DC Universe Rebirth is an 80 page 1-shot, but for only $3, and worth every penny. Geoff Johns tells the story through the eyes of Wally West, aka Kid Flash. The original version, not the African-American reboot that was introduced in the New 52 and is part of the Flash TV show. Wally's been trapped in the Speed Force since the end of his last book, and his absence from the just concluded Titans Hunt miniseries only resulted in that book's writer, Dan Abnett, having to improvise finding someone to take his place. Digressing. As you're probably aware, the New 52 incarnation of Superman has been laid to rest, replaced by the pre-Flashpoint (1986-2010) version, which means Supes and Lois Lane are husband and wife again, but if you read the Lois & Clark miniseries, you knew that already.

Again, it is the closing pages of this issue that will get people talking. What Johns is also doing is integrating Alan Moore's Watchmen into the DCU proper, and I'm interested in seeing where that goes, for good or bad. Of course, if sales tank, DC will hit the reset button about 2-3 years.

Rating: A.

In answer to Rebirth, knowing they were going to be ripped to shreds online as a result, Marvel decided to play fast and loose with Captain America's history. Again.

By now, you've already read about the shocking final panel of Steve Rogers: Captain America 1. Editor Tom Brevoort is claiming this isn't a gimmick, and that Rogers had been a sleeper agent ever since he was a young boy.

Say what? Bollocks & balderdash!

Brevoort is in a no-win situation here, and so is writer Nick Spencer, who is trying to posit Rogers as a double agent, but for however long this story arc lasts, perhaps no more than 6 months, by my best guess, all Brevoort has done is throw shade on "Captain America: Civil War", which opened three weeks ago to rave reviews, by signing off on this lame grab for attention. It's clear what Marvel wanted to do. They wanted to deflect attention from DC and get cheap publicity.

Do I think that Rogers actually killed Jack Flag? No. You know the old adage. If you don't see a dead body....! This is not the first time Marvel has exploited Cap for cheap publicity, and probably won't be the last, but the timing was just pathetically bad.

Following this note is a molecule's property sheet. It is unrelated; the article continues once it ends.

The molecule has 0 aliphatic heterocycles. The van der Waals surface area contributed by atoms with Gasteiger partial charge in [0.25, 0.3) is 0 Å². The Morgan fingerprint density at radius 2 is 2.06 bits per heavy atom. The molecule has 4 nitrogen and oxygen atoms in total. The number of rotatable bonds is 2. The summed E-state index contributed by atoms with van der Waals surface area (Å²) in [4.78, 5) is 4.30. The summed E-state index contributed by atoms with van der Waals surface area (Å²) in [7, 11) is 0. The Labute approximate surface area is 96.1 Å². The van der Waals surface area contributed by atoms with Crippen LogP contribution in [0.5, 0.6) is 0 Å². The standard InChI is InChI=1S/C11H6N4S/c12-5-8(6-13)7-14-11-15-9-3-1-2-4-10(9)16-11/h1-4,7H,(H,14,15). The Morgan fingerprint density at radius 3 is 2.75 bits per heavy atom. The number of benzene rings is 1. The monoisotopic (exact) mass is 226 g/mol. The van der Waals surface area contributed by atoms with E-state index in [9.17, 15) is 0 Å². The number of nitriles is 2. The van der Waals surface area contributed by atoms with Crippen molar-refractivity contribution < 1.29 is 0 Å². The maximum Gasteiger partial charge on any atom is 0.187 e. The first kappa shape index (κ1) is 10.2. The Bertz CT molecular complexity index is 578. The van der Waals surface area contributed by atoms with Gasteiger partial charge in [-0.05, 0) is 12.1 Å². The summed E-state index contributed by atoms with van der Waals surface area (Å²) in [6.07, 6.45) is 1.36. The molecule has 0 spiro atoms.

As for the story itself, I can see this being a case of false memories being implanted somewhere to throw the enemy off course, and you know the payoff will be about 3-5 issues away. Unless they're really stupid and think this can work in the long haul. It won't. The last time they made a grab for publicity at Cap's expense was when they killed him off pro tempore, and we all know what happened after that. As long as the movies are in the public consciousness, there is no reason---at all---to do a stunt like this, because you're undermining your own company. Considering that there is a sequel to Civil War due soon, well, if brains were made of sandpaper, Marvel's editors would've wasted theirs by now.

Rating: B-.

In August, we know DC's going to promote anything and everything related to Suicide Squad and/or Harley Quinn to the moon and back. One of these cases is Harley's bi-monthly Little Black Book series, which will not only have Harley meet up with Superman, but it will be drawn by the one and only Neal Adams. The plot? How about marking the 40th anniversary of a Limited Collector's Edition 1-shot that paired the Man of Steel with the Greatest boxer of all time, Muhammad Ali, except that this time, Harley's lacing up the gloves for an intergender boxing match with Superman. Why the original story isn't being reprinted to coincide with this issue, I don't know, but this might actually be worth the price of admission.